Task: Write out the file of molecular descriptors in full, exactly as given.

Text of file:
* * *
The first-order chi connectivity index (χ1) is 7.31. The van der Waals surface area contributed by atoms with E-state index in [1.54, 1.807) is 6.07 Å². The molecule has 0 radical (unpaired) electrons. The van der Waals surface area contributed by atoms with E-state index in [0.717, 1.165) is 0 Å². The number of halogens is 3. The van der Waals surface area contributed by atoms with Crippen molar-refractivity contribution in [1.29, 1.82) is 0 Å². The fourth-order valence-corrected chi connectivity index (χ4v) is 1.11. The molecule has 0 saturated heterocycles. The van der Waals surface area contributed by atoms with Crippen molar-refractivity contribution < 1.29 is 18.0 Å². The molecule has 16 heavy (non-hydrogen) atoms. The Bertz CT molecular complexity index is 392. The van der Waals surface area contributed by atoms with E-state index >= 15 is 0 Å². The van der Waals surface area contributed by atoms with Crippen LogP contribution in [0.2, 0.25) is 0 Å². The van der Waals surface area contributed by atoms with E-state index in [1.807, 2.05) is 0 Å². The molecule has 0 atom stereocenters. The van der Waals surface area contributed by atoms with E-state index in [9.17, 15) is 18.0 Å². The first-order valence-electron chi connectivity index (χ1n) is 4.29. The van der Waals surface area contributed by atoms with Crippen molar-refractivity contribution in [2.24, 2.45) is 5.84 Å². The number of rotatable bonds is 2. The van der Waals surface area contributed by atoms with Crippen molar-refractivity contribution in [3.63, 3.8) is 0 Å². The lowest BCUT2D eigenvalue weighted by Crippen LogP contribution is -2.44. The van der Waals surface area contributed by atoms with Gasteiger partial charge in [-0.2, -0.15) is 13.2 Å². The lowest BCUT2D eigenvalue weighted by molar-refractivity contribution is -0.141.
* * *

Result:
The first-order chi connectivity index (χ1) is 7.31. The van der Waals surface area contributed by atoms with E-state index in [1.54, 1.807) is 6.07 Å². The molecule has 0 radical (unpaired) electrons. The van der Waals surface area contributed by atoms with E-state index in [0.717, 1.165) is 0 Å². The number of halogens is 3. The van der Waals surface area contributed by atoms with Crippen molar-refractivity contribution in [1.29, 1.82) is 0 Å². The fourth-order valence-corrected chi connectivity index (χ4v) is 1.11. The molecule has 0 saturated heterocycles. The van der Waals surface area contributed by atoms with Crippen molar-refractivity contribution < 1.29 is 18.0 Å². The molecule has 16 heavy (non-hydrogen) atoms. The Bertz CT molecular complexity index is 392. The van der Waals surface area contributed by atoms with E-state index >= 15 is 0 Å². The van der Waals surface area contributed by atoms with Crippen LogP contribution in [0.2, 0.25) is 0 Å². The van der Waals surface area contributed by atoms with E-state index in [1.807, 2.05) is 0 Å². The molecule has 0 atom stereocenters. The van der Waals surface area contributed by atoms with E-state index in [9.17, 15) is 18.0 Å². The first-order valence-electron chi connectivity index (χ1n) is 4.29. The van der Waals surface area contributed by atoms with Crippen molar-refractivity contribution in [2.24, 2.45) is 5.84 Å². The number of rotatable bonds is 2. The van der Waals surface area contributed by atoms with Crippen molar-refractivity contribution in [3.63, 3.8) is 0 Å². The lowest BCUT2D eigenvalue weighted by Crippen LogP contribution is -2.44. The van der Waals surface area contributed by atoms with Gasteiger partial charge in [-0.2, -0.15) is 13.2 Å². The lowest BCUT2D eigenvalue weighted by molar-refractivity contribution is -0.141.